Queen Elizabeth II pledged to rededicate herself to the service of her people Tuesday, as she addressed both houses of Parliament as part of celebrations of her Diamond Jubilee, or 60 years on the throne.
Dignitaries including present and former government leaders gathered for the speech in Westminster Hall, in London, in which the Queen reflected on the landmark.
"We are reminded here of our past, of the continuity of our national story and the virtues of resilience, ingenuity and tolerance which created it," she said.
"I have been privileged to witness some of that history and, with the support of my family, rededicate myself to the service of our great country and its people now and in the years to come."
She was presented with a stained-glass window specially commissioned by members of the House of Lords and House of Commons to commemorate the occasion. Made up of 1,500 pieces of glass, it was paid for by personal contributions from the lawmakers and peers and will be on permanent display in the grand environs of Westminster Hall.
Queen Elizabeth commented that she is the second British monarch to mark 60 years on the throne, with Queen Victoria the first to do so in 1897.
"So, in an era when the regular, worthy rhythm of life is less eye-catching than doing something extraordinary, I am reassured that I am merely the second sovereign to celebrate a Diamond Jubilee," she said.
Queen Elizabeth previously addressed both houses of Parliament when she celebrated her Silver and Golden Jubilees, in 1977 and 2002 respectively. She also opens the new session of Parliament each year.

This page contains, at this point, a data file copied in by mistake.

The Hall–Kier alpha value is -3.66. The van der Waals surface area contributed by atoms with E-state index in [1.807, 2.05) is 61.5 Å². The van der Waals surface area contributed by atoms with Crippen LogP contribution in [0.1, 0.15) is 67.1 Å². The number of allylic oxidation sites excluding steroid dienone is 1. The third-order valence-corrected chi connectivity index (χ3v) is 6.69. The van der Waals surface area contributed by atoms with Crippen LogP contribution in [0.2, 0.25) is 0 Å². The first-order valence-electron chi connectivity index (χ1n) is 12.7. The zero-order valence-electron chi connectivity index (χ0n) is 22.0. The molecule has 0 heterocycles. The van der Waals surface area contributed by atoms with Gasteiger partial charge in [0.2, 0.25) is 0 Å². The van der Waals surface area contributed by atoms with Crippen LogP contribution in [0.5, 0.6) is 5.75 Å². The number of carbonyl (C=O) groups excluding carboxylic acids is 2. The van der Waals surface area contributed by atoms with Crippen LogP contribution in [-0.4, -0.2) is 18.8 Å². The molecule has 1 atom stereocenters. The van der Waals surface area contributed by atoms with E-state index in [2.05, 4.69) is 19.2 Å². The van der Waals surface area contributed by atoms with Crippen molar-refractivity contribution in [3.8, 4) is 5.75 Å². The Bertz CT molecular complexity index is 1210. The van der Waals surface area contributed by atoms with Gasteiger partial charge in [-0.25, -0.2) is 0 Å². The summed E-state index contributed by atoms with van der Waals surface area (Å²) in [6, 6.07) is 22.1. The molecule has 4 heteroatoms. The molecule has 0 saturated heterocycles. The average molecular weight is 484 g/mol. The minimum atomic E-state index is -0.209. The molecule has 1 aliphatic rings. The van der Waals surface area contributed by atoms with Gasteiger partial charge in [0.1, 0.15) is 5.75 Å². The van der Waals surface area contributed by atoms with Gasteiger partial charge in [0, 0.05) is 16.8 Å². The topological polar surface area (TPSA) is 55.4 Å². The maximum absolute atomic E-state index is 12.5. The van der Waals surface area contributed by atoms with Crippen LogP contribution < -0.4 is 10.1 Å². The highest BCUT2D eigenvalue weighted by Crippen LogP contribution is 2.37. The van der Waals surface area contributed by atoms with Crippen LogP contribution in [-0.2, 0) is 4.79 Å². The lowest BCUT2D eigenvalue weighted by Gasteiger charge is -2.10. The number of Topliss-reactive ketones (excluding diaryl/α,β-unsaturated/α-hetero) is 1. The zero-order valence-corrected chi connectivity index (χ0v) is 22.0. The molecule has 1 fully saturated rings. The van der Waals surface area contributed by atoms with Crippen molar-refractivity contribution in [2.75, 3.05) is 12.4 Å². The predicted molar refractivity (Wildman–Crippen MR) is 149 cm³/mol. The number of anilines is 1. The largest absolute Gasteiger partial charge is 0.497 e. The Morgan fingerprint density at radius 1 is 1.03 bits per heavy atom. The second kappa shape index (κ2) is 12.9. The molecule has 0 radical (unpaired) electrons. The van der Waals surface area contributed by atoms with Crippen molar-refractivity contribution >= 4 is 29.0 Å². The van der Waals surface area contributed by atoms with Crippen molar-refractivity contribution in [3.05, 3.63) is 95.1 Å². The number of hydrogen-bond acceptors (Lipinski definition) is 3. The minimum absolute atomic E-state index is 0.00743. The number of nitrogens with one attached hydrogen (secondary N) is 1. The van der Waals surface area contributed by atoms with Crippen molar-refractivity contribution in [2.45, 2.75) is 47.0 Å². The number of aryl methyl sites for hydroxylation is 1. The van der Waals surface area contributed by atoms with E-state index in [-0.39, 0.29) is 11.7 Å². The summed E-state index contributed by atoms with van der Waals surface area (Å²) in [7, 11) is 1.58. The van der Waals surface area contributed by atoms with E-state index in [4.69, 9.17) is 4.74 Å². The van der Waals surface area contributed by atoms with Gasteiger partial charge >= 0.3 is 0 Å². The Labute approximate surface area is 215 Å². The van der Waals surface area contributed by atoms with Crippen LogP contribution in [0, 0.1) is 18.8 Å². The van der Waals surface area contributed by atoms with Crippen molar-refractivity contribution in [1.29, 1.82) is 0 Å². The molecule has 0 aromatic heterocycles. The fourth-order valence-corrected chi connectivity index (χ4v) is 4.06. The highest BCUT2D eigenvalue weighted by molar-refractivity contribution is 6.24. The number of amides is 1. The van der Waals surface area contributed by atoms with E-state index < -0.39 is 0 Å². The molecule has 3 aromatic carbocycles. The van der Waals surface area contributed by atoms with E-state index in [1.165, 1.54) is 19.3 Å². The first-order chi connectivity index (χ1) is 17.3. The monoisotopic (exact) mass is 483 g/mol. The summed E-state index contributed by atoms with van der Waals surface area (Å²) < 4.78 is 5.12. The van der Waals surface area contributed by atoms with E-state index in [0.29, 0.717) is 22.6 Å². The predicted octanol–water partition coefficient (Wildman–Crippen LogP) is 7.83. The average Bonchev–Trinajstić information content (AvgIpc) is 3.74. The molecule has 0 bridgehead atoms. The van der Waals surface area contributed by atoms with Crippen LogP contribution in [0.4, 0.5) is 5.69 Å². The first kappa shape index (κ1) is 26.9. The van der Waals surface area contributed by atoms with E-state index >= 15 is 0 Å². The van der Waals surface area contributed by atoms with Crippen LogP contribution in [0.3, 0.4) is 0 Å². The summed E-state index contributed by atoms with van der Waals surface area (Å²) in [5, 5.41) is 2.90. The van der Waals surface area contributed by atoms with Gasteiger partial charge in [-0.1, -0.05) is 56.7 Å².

Addressing the packed hall, the British monarch recognized the "remarkable courage and sacrifice" of the armed forces, and the many people who serve the public good by volunteering.
During her many years on the throne, the support of her own family had been "beyond measure," she said.
She paid special tribute to the contribution of her husband, Prince Philip, who accompanies her on many of her official visits and suffered a health scare at the end of last year.
"Prince Philip is, I believe, well-known for declining compliments of any kind. But throughout he has been a constant strength and guide," she said.
She also praised the efforts of the younger generations of royals and commented on the family's "close affinity" with the Commonwealth nations, which together encompass about a third of the world's population.
"My own association with the Commonwealth has taught me that the most important contact between nations is usually contact between its peoples," she said.
Prince Harry, the 27-year-old son of Prince Charles and the late Princess Diana, traveled through the Caribbean and Brazil earlier this month on a 10-day tour to mark his grandmother's Diamond Jubilee.
Celebrations marking six decades on the throne for Queen Elizabeth II officially began last month and continue through June, when London will mark the anniversary of her coronation with festivities including up to 1,000 boats sailing up the River Thames.
Though the 85-year-old monarch has no real political power, she is officially the head of state for the Commonwealth of Nations, an association of 16 countries that used to be part of the British Empire.